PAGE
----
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In the movie Divergent, Chicago is a ruined city inhabited by five different factions of people. Each faction chases after one ideal. Abnegation strives for total selflessness. Erudite seeks knowledge. Candor speaks only the truth. Amity aims for peace, avoiding all conflict. And the Dauntless seek to embody bravery. In their sixteenth year, young adults must choose the faction that they will join, leaving their families behind forever if their choice is different from that of their parents.

Tris, who was raised as one of the Abnegation, never felt she could be completely selfless, and when her time comes she decides to join the Dauntless. The tests she takes to make this decision are supposed to make the choice obvious, but her tests turn up something unusual—she is Divergent. She has characteristics of three different factions, a fact she is supposed to keep secret from everyone.

Tris’s initiation into Dauntless is a violent and disturbing rite of passage that no longer adheres to the original goals of the faction that seeks to instill courage. Instead, it seems to be breeding cruelty. More worrisome, someone is targeting the Divergent as a threat to society.

That’s the basic backdrop of Divergent, in both the bestselling young adult book form and in the movie version. Thousands of teens across North America have been waiting impatiently for this film to hit theaters, and it finally arrived last week with a sleek, futuristic feel, lots of tattoos, a large dose of sexual tension, and some great acting.

Starring as Tris is the fantastic Shailene Woodley, who has demonstrated her acting chops in The Descendants and The Spectacular Now. The lesser-known Theo James takes on the part of Four, Tris’s instructor and love interest. They are both excellent in their respective roles. Ashley Judd is perfect as Tris’s mother. Kate Winslet even turns up as the cold leader of the power-hungry Erudite faction. Sadly these actors are stuck in a movie that is not as good as they are.

Many will recognize elements of The Hunger Games, The Giver, and other popular dystopian novels in Divergent, although Divergent was written before The Hunger Games came into its own. Divergent, while not as well-written as The Hunger Games, has its own set of deeper themes.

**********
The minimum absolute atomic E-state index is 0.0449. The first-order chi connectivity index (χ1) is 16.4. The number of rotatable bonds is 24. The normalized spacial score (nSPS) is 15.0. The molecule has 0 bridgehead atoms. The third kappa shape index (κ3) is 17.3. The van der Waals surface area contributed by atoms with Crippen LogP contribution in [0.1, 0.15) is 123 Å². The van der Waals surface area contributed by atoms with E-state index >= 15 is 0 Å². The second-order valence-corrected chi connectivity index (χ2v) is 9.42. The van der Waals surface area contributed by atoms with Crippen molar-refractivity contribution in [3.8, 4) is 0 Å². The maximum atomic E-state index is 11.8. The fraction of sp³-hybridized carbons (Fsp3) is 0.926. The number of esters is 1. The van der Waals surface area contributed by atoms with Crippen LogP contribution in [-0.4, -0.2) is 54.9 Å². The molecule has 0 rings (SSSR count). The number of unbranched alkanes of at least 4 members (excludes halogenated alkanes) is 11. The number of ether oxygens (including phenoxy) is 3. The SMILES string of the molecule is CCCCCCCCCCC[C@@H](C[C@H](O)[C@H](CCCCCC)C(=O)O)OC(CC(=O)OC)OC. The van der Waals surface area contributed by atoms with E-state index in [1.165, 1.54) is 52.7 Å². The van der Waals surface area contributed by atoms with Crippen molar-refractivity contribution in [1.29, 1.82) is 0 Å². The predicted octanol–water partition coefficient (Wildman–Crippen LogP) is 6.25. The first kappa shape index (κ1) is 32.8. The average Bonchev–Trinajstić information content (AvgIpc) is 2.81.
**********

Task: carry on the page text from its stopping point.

The heroes of Divergent chafe under the strictures of being defined by one characteristic. They long to be more fully human, to be more. They must conquer their fears and learn to stay strong. They struggle to figure out where love and compassion fit into the rigid structure of their society, and if they leave their family’s faction, they must cut ties with all they’ve known.

Tris is not a physically powerful person, and she has been taught to be passive in the face of conflict. She loves her parents and their ideals, but she wants to be strong and brave. These books and the movie resonate with the young person who is becoming independent, finding an identity apart from parents and family tradition.

Unfortunately, the movie is unable to develop the characters as fully as the book. Viewers don’t get a feel for Tris’s struggle to adjust to a faction that goes for thrills and self-fulfillment with no thought of others. The movie doesn’t really capture the abrupt change from the physical and sexual modesty of her upbringing, which actually leads to a more complicated and even healthier start to her relationship with Four in the book. The paring down of the story leaves the violence of the society and the sexual tension between the romantic leads amid some daring thrills and chills, which make for more of a standard action flick than a deeply felt coming-of-age story in a dystopian world.

While The Hunger Games movies have thus far held onto the heart and soul of the books they are based on, pushing teens to think about more than the action and the beautiful people on the screen, the movie version of Divergent is less challenging and less interesting than the book from which it arose, leaving the film a bit hollow, like the factions themselves. (Lionsgate)

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